I'd heard the jokes about fruitcake, but since I hadn't really encountered it (except for the fruitcake used as a prop in a series of sketches my drama class did for Christmas in grade 7), I didn't really have an aversion to it. Nor did I have a preference for it. I liked candied cherries, but raisins were only good cooked, in my opinion, and I've never been overly fond of nuts. Then off I went to university, and suddenly encountered the cornucopia of fruitcakes at Christmas-time in the grocery store.
I hadn't noticed this before, despite going grocery shopping with my mum quite frequently, so I am inclined to ascribe it to the American/Canadian difference. Americans don't seem to embrace fruitcake quite as passionately as Canadians do. Feel free to correct me if I'm wrong. I may have just been frequenting the wrong grocery stores before I emigrated, and been surrounded by non-fruitcake-eating people.
To go back to the grocery store, I was curious. So I bought a fruitcake from Save-On and brought it back to my dorm and nibbled on it for months. It was rather intense, and there were too many nuts, and the icing on top was absurd. But I liked the fruit part.
The fruit was really the only part I did like. A store-bought fruitcake is really mostly fruit and nuts, held together by the tiniest amount of cake batter. It falls apart into a sticky heap if you look at it cross-eyed, and it tastes of too many bizarre preservatives, since they can't sell extremely alcoholic fruitcakes in a grocery store. And sadly, the liquor store just sells liquor, not cake.
After J. and I got married between third and fourth year university (yes, we're crazy, but it's worked out well so far), I embarked on fruitcake-making that Christmas (I would have tried it earlier, but I'd lived on campus before that, and our university had a no-alcohol-on-campus policy. Well, technically, at that time, they had a no alcohol, period policy, which has since been relaxed. My paranoia about getting caught with a giant bottle of brandy in my hand as I made cake kept me from making fruitcake while still living there). My first fruitcake was okay, but I've since played around with my favourite recipe (I don't remember where it came from at this point; my copy has no citations) and come up with a variation that I, at least, like much better. J. likes it, too, but he'll eat almost anything if it's made of cake.
My recipe eliminates the nuts and chopped citron. I tried the citron, and I just didn't like the flavour it gave the cake. Out it went. I increased the amount of candied cherries in proportion. I switched in brandy for the sherry, and added more of it, and starting pouring it on the cake to help the aging process. I skipped the suggested garnishes (if I didn't like the citron in the cake, I didn't think I was going to like marmalade on top. Plus, it would make the cake needlessly sticky. Have I mentioned before that stickiness truly bothers me? Heaven knows how I'll cope with children).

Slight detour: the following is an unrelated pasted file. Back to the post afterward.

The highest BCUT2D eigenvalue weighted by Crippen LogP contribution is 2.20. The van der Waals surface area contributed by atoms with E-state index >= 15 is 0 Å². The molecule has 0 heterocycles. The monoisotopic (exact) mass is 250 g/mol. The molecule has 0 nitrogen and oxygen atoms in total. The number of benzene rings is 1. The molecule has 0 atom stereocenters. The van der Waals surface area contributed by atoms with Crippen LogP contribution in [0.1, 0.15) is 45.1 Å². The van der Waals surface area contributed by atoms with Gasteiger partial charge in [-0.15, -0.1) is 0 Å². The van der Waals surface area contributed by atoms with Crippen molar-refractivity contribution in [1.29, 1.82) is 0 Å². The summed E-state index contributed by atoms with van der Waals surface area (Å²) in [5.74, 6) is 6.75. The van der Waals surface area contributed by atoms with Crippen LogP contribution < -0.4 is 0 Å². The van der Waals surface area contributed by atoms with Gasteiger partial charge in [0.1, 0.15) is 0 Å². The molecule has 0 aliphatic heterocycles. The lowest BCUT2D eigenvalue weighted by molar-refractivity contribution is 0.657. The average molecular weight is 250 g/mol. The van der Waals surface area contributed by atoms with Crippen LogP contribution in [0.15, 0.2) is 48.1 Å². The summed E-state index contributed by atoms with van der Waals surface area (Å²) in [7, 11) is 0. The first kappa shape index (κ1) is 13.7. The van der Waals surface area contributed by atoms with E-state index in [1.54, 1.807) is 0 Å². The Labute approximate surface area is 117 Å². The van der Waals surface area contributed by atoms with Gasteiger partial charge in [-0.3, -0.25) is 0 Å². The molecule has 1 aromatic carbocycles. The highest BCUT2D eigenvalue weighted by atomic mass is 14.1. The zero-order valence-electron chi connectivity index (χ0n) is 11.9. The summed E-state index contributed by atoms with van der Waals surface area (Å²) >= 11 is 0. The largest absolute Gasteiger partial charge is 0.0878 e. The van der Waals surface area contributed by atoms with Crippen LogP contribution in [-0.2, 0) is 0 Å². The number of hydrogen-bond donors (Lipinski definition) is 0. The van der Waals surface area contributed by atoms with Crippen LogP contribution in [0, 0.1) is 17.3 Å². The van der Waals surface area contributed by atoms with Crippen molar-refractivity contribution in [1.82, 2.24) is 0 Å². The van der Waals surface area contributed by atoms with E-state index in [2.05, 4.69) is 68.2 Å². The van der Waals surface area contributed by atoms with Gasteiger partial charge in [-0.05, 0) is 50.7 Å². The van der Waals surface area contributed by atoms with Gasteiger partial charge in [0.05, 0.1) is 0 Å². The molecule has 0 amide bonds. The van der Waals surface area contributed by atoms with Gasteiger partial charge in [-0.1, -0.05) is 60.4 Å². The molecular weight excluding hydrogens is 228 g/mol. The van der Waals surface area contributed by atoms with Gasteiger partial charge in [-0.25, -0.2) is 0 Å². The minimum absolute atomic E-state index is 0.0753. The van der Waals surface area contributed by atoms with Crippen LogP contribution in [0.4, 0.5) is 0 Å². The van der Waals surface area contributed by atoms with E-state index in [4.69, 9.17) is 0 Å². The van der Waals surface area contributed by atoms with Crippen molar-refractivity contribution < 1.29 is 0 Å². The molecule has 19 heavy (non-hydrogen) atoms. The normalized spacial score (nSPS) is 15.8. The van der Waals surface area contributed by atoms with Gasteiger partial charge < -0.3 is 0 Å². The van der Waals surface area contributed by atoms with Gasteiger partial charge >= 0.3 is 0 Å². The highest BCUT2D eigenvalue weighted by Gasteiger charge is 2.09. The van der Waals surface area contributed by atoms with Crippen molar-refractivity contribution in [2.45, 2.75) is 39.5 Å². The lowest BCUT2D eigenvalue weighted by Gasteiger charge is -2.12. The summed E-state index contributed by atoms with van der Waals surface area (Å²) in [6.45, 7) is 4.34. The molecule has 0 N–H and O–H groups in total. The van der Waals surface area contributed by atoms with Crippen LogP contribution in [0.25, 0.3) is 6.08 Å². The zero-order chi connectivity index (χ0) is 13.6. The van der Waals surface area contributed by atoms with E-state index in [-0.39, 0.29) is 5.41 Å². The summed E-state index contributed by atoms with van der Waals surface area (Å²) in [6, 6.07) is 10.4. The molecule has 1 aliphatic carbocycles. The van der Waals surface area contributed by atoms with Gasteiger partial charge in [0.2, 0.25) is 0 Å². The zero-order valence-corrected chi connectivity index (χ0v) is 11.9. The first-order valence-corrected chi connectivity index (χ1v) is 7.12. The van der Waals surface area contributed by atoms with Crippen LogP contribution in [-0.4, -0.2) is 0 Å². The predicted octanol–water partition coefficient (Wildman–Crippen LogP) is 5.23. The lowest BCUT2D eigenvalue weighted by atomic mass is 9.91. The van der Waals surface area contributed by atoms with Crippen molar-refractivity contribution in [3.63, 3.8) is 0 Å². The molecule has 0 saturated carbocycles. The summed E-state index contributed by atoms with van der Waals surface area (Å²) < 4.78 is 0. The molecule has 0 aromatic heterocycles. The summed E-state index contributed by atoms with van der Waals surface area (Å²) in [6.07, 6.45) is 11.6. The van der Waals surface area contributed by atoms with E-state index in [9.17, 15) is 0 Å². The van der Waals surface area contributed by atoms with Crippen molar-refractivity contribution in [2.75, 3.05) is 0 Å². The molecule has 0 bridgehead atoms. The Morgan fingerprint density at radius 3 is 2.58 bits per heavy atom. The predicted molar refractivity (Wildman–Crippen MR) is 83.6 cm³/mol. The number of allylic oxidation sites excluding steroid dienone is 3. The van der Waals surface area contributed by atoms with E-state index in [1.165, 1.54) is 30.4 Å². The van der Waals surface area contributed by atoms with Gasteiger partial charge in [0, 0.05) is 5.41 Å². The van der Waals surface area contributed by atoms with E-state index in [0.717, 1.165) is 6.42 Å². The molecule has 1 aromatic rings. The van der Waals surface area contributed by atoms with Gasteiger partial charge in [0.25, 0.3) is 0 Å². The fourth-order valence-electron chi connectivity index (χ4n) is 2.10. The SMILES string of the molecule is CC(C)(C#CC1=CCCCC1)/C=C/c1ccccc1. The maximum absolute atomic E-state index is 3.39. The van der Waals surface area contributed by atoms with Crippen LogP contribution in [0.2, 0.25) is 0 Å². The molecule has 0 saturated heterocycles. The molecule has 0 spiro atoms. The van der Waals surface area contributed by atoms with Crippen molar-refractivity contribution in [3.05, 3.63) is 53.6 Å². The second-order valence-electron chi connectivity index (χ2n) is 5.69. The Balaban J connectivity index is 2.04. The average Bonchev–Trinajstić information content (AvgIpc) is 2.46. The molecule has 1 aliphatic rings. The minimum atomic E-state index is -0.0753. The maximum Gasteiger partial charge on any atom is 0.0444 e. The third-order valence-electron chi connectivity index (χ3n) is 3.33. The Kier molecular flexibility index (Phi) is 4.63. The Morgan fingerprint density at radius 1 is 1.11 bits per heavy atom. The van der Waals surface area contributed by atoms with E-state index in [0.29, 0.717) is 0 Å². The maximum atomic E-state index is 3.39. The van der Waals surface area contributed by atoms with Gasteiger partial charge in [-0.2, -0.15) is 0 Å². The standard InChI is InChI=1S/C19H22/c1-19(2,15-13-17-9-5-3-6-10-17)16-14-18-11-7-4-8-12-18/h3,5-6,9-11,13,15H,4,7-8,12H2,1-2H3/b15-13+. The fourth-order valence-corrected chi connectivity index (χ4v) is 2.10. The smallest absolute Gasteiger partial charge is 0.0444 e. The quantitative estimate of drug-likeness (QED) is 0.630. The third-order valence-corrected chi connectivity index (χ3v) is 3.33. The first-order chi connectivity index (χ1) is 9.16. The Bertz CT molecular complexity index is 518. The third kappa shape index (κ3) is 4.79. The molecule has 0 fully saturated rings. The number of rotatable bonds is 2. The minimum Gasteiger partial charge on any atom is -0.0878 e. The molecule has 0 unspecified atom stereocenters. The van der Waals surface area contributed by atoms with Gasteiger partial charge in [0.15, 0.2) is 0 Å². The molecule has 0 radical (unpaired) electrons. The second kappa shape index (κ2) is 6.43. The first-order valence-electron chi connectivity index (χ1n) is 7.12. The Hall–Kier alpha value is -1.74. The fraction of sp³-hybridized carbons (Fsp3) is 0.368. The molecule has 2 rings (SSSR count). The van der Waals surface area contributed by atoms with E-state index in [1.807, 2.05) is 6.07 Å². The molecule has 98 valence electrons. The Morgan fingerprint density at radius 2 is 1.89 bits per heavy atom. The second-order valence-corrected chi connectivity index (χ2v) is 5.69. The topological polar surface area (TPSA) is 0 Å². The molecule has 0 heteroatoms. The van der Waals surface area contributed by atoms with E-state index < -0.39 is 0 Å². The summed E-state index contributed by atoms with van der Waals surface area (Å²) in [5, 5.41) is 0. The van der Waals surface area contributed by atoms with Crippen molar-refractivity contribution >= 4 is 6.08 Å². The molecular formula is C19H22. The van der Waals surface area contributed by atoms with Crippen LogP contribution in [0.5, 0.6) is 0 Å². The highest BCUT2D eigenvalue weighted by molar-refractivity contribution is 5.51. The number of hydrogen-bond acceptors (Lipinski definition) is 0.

The cake ends up moist, a little chewy, a little crumbly, and rather alcoholic. It's a dark fruitcake, because light fruitcakes seem like a waste of time. Well, not really. I just prefer the dark fruitcake, the way I prefer dark beer. A slice of it goes very well with hot black tea with milk in. It's quite rich, and I'm sure it's calorie-laden, so you'll probably start to feel full after a single slice.
|December 2012's Fruitcake|
1/2 cup currants
generous 1 cup raisins
1/2 cup sultanas (or golden raisins, if you can't find sultanas)
1/2 cup (or a little more) glacé cherries
1/2 cup brandy, divided
3/4 cup butter, at room temperature
scant 1 cup dark brown sugar
2 size 1 eggs, at room temperature
1 3/4 cups plain flour
2 tsp. baking powder
2 tsp. each ground ginger, allspice, and cinnamon
1 tbsp. milk
1 tbsp. golden syrup (This is not corn syrup or molasses, for those unfamiliar with golden syrup. It's a sugar syrup that's a by-product of the sugar refining process and has a distinct caramel-like aftertaste. The darker kinds are usually just called treacle, but you want the golden kind here)
At least a day in advance, combine the dried fruit and cherries in a bowl. You may change the balance of dried fruit if desired, so long as it all adds up to about 2 cups (dried cherries do well in this, as do golden raisins rather than sultanas). Stir in 1/4 cup of the brandy, cover and soak overnight. Feel free to let soak for a couple of days, adding more brandy if desired.
Preheat the oven to 150°C/300°F. Line and grease a 9x3 inch springform tin with greaseproof paper. If you don’t have a springform pan, grease and flour a 9 inch cake tin. Place a tray of hot water on the bottom of the oven.
Cream the butter and sugar. Beat in the eggs, 1 at a time. Sift the flour, baking powder and spices together three times. Fold into the butter mixture in three batches. Fold in the syrup, milk, dried fruit, and liquid, adding the second 1/4 cup brandy.
Spoon into the tin, spreading out so there is a slight depression in the centre. Bake for about 2 1/2—3 hours. When the top is golden, pour a capful or two of brandy over the cake, then cover with foil to prevent over-browning.
Cool in the tin on a rack for about 10 minutes. Pour another capful or two of brandy over the cake while it cools. Turn it out onto the rack to finish cooling, and pour more brandy over the bottom of the cake.
When it is cool, wrap it in parchment paper and store either in a sealed container or a sealed ziplock bag. Sprinkle with brandy every once in a while, to help the aging process. You may eat it right away, of course, but it will be better if it has aged for a week or three.